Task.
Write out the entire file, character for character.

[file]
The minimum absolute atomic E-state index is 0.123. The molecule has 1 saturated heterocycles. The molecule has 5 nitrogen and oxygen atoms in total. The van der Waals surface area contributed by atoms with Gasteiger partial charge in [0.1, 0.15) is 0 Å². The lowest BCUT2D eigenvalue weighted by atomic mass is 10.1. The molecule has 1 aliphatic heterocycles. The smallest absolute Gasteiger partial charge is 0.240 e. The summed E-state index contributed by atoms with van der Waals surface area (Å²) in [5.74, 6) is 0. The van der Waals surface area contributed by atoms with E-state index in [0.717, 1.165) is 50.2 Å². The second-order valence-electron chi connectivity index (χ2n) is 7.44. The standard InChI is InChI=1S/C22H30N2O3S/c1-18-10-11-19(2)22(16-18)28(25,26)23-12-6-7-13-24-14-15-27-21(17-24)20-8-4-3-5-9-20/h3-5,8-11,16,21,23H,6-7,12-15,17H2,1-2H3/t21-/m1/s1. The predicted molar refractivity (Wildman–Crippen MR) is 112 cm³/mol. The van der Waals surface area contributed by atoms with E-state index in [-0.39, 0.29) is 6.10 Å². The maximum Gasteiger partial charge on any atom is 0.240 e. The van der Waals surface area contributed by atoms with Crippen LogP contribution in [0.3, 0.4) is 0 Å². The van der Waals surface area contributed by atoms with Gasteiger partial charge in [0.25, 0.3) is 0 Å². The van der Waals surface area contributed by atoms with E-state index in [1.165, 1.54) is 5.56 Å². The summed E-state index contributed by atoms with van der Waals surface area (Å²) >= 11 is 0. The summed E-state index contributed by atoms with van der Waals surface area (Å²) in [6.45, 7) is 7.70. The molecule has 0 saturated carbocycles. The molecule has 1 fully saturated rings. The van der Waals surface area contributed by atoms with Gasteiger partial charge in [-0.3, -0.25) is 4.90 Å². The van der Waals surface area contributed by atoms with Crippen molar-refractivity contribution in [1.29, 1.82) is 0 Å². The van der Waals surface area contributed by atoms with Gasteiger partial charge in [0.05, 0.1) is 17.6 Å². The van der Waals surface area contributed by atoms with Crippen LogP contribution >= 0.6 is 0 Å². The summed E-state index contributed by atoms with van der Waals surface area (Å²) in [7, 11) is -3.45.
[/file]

The minimum absolute atomic E-state index is 0.123. The molecule has 1 saturated heterocycles. The molecule has 5 nitrogen and oxygen atoms in total. The van der Waals surface area contributed by atoms with Gasteiger partial charge in [0.1, 0.15) is 0 Å². The lowest BCUT2D eigenvalue weighted by atomic mass is 10.1. The molecule has 1 aliphatic heterocycles. The smallest absolute Gasteiger partial charge is 0.240 e. The summed E-state index contributed by atoms with van der Waals surface area (Å²) in [5.74, 6) is 0. The van der Waals surface area contributed by atoms with E-state index in [0.717, 1.165) is 50.2 Å². The second-order valence-electron chi connectivity index (χ2n) is 7.44. The standard InChI is InChI=1S/C22H30N2O3S/c1-18-10-11-19(2)22(16-18)28(25,26)23-12-6-7-13-24-14-15-27-21(17-24)20-8-4-3-5-9-20/h3-5,8-11,16,21,23H,6-7,12-15,17H2,1-2H3/t21-/m1/s1. The predicted molar refractivity (Wildman–Crippen MR) is 112 cm³/mol. The van der Waals surface area contributed by atoms with E-state index in [-0.39, 0.29) is 6.10 Å². The maximum Gasteiger partial charge on any atom is 0.240 e. The van der Waals surface area contributed by atoms with Crippen LogP contribution in [0.3, 0.4) is 0 Å². The van der Waals surface area contributed by atoms with Gasteiger partial charge in [0.25, 0.3) is 0 Å². The van der Waals surface area contributed by atoms with E-state index in [1.165, 1.54) is 5.56 Å². The summed E-state index contributed by atoms with van der Waals surface area (Å²) >= 11 is 0. The summed E-state index contributed by atoms with van der Waals surface area (Å²) in [6.45, 7) is 7.70. The molecule has 0 saturated carbocycles. The molecule has 1 fully saturated rings. The van der Waals surface area contributed by atoms with Gasteiger partial charge in [-0.3, -0.25) is 4.90 Å². The van der Waals surface area contributed by atoms with Crippen molar-refractivity contribution in [1.29, 1.82) is 0 Å². The van der Waals surface area contributed by atoms with Gasteiger partial charge in [0.05, 0.1) is 17.6 Å². The van der Waals surface area contributed by atoms with Crippen LogP contribution >= 0.6 is 0 Å². The summed E-state index contributed by atoms with van der Waals surface area (Å²) in [7, 11) is -3.45.